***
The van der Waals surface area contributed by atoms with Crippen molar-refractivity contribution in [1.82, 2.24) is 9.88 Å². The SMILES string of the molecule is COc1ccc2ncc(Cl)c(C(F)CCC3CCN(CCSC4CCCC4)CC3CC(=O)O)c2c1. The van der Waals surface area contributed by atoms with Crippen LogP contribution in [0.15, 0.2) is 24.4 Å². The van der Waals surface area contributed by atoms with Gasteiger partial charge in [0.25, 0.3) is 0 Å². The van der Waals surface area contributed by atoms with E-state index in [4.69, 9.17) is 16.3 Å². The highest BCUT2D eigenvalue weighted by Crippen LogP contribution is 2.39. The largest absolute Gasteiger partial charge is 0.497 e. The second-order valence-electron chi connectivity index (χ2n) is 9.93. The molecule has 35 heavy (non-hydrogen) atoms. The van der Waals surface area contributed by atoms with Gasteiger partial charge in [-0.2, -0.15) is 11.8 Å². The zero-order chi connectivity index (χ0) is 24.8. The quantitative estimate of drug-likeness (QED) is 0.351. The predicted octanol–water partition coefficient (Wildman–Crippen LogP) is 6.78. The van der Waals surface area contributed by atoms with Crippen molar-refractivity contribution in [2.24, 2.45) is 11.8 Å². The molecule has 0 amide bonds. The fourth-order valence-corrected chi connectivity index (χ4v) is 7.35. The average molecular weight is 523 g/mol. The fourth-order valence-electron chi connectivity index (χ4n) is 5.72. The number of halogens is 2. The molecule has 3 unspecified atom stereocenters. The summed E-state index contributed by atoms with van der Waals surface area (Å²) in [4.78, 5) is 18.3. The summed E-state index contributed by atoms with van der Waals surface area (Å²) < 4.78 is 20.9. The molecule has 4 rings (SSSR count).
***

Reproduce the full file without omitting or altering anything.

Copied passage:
The van der Waals surface area contributed by atoms with Crippen molar-refractivity contribution in [1.82, 2.24) is 9.88 Å². The SMILES string of the molecule is COc1ccc2ncc(Cl)c(C(F)CCC3CCN(CCSC4CCCC4)CC3CC(=O)O)c2c1. The van der Waals surface area contributed by atoms with Crippen LogP contribution in [0.15, 0.2) is 24.4 Å². The van der Waals surface area contributed by atoms with Gasteiger partial charge in [0.25, 0.3) is 0 Å². The van der Waals surface area contributed by atoms with E-state index in [4.69, 9.17) is 16.3 Å². The highest BCUT2D eigenvalue weighted by Crippen LogP contribution is 2.39. The largest absolute Gasteiger partial charge is 0.497 e. The second-order valence-electron chi connectivity index (χ2n) is 9.93. The molecule has 35 heavy (non-hydrogen) atoms. The van der Waals surface area contributed by atoms with Gasteiger partial charge in [-0.2, -0.15) is 11.8 Å². The zero-order chi connectivity index (χ0) is 24.8. The quantitative estimate of drug-likeness (QED) is 0.351. The predicted octanol–water partition coefficient (Wildman–Crippen LogP) is 6.78. The van der Waals surface area contributed by atoms with Crippen molar-refractivity contribution in [2.24, 2.45) is 11.8 Å². The molecule has 0 amide bonds. The fourth-order valence-corrected chi connectivity index (χ4v) is 7.35. The average molecular weight is 523 g/mol. The fourth-order valence-electron chi connectivity index (χ4n) is 5.72. The number of halogens is 2. The molecule has 3 unspecified atom stereocenters. The summed E-state index contributed by atoms with van der Waals surface area (Å²) in [4.78, 5) is 18.3. The summed E-state index contributed by atoms with van der Waals surface area (Å²) < 4.78 is 20.9. The molecule has 4 rings (SSSR count).